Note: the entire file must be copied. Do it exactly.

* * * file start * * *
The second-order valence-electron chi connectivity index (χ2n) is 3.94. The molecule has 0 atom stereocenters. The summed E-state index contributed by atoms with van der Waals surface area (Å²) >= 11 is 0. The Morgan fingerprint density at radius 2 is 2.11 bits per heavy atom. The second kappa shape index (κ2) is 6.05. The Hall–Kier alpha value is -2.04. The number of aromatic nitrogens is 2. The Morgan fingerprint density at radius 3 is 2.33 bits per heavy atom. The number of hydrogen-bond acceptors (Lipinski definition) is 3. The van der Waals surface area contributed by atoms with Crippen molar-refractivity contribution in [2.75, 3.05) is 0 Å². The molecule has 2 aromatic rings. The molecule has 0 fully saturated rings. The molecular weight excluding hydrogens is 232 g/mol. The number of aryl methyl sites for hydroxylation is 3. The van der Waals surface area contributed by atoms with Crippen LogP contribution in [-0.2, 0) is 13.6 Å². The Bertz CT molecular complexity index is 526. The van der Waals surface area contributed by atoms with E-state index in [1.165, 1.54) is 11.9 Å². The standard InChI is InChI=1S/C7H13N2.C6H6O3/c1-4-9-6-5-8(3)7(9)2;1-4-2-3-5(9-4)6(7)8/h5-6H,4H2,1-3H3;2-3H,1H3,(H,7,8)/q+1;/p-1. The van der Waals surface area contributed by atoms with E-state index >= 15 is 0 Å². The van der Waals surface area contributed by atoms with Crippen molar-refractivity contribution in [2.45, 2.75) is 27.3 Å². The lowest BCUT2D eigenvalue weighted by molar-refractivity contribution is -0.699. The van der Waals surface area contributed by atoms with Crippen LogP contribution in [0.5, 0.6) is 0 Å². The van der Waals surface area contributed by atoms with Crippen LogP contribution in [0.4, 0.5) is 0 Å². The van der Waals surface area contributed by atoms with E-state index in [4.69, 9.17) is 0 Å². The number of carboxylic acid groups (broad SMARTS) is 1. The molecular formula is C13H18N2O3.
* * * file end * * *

The second-order valence-electron chi connectivity index (χ2n) is 3.94. The molecule has 0 atom stereocenters. The summed E-state index contributed by atoms with van der Waals surface area (Å²) >= 11 is 0. The Morgan fingerprint density at radius 2 is 2.11 bits per heavy atom. The second kappa shape index (κ2) is 6.05. The Hall–Kier alpha value is -2.04. The number of aromatic nitrogens is 2. The Morgan fingerprint density at radius 3 is 2.33 bits per heavy atom. The number of hydrogen-bond acceptors (Lipinski definition) is 3. The van der Waals surface area contributed by atoms with Crippen molar-refractivity contribution in [2.75, 3.05) is 0 Å². The molecule has 2 aromatic rings. The molecule has 0 fully saturated rings. The molecular weight excluding hydrogens is 232 g/mol. The number of aryl methyl sites for hydroxylation is 3. The van der Waals surface area contributed by atoms with Crippen LogP contribution in [-0.2, 0) is 13.6 Å². The Bertz CT molecular complexity index is 526. The van der Waals surface area contributed by atoms with E-state index in [1.165, 1.54) is 11.9 Å². The standard InChI is InChI=1S/C7H13N2.C6H6O3/c1-4-9-6-5-8(3)7(9)2;1-4-2-3-5(9-4)6(7)8/h5-6H,4H2,1-3H3;2-3H,1H3,(H,7,8)/q+1;/p-1. The van der Waals surface area contributed by atoms with E-state index >= 15 is 0 Å². The van der Waals surface area contributed by atoms with Crippen molar-refractivity contribution in [2.45, 2.75) is 27.3 Å². The lowest BCUT2D eigenvalue weighted by molar-refractivity contribution is -0.699. The van der Waals surface area contributed by atoms with Crippen LogP contribution in [0.5, 0.6) is 0 Å². The van der Waals surface area contributed by atoms with Crippen LogP contribution in [0.4, 0.5) is 0 Å². The van der Waals surface area contributed by atoms with E-state index in [4.69, 9.17) is 0 Å². The number of carboxylic acid groups (broad SMARTS) is 1. The molecular formula is C13H18N2O3.